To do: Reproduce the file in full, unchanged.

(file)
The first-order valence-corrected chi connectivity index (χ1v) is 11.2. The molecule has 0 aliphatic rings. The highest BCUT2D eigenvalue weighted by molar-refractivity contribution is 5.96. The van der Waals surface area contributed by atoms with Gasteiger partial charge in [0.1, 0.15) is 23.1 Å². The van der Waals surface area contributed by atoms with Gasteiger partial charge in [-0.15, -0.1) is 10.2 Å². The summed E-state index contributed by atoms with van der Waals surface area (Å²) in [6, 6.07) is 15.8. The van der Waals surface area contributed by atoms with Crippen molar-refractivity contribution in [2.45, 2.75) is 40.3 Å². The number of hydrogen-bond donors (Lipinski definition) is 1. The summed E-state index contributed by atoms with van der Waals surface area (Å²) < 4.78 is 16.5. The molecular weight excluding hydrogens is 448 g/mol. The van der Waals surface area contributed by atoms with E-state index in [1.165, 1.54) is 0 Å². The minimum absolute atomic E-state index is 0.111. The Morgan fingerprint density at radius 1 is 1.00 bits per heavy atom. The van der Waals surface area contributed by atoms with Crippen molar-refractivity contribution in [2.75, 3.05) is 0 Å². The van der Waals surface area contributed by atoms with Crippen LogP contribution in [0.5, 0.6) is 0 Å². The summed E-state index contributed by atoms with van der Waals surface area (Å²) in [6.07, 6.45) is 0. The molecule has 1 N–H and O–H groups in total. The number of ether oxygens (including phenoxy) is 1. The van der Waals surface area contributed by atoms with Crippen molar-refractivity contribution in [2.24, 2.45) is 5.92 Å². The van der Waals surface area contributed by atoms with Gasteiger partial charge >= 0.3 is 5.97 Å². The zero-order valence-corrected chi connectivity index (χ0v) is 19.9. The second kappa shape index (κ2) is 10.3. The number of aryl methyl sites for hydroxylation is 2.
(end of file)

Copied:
The first-order valence-corrected chi connectivity index (χ1v) is 11.2. The molecule has 0 aliphatic rings. The highest BCUT2D eigenvalue weighted by molar-refractivity contribution is 5.96. The van der Waals surface area contributed by atoms with Gasteiger partial charge in [0.1, 0.15) is 23.1 Å². The van der Waals surface area contributed by atoms with Gasteiger partial charge in [-0.15, -0.1) is 10.2 Å². The summed E-state index contributed by atoms with van der Waals surface area (Å²) in [6, 6.07) is 15.8. The van der Waals surface area contributed by atoms with Crippen molar-refractivity contribution in [2.45, 2.75) is 40.3 Å². The number of hydrogen-bond donors (Lipinski definition) is 1. The summed E-state index contributed by atoms with van der Waals surface area (Å²) < 4.78 is 16.5. The molecular weight excluding hydrogens is 448 g/mol. The van der Waals surface area contributed by atoms with E-state index in [1.165, 1.54) is 0 Å². The minimum absolute atomic E-state index is 0.111. The Morgan fingerprint density at radius 1 is 1.00 bits per heavy atom. The van der Waals surface area contributed by atoms with Crippen molar-refractivity contribution in [2.75, 3.05) is 0 Å². The van der Waals surface area contributed by atoms with Crippen LogP contribution in [0.5, 0.6) is 0 Å². The summed E-state index contributed by atoms with van der Waals surface area (Å²) in [6.07, 6.45) is 0. The molecule has 1 N–H and O–H groups in total. The number of ether oxygens (including phenoxy) is 1. The van der Waals surface area contributed by atoms with Crippen molar-refractivity contribution in [2.24, 2.45) is 5.92 Å². The van der Waals surface area contributed by atoms with Gasteiger partial charge >= 0.3 is 5.97 Å². The zero-order valence-corrected chi connectivity index (χ0v) is 19.9. The second kappa shape index (κ2) is 10.3. The number of aryl methyl sites for hydroxylation is 2.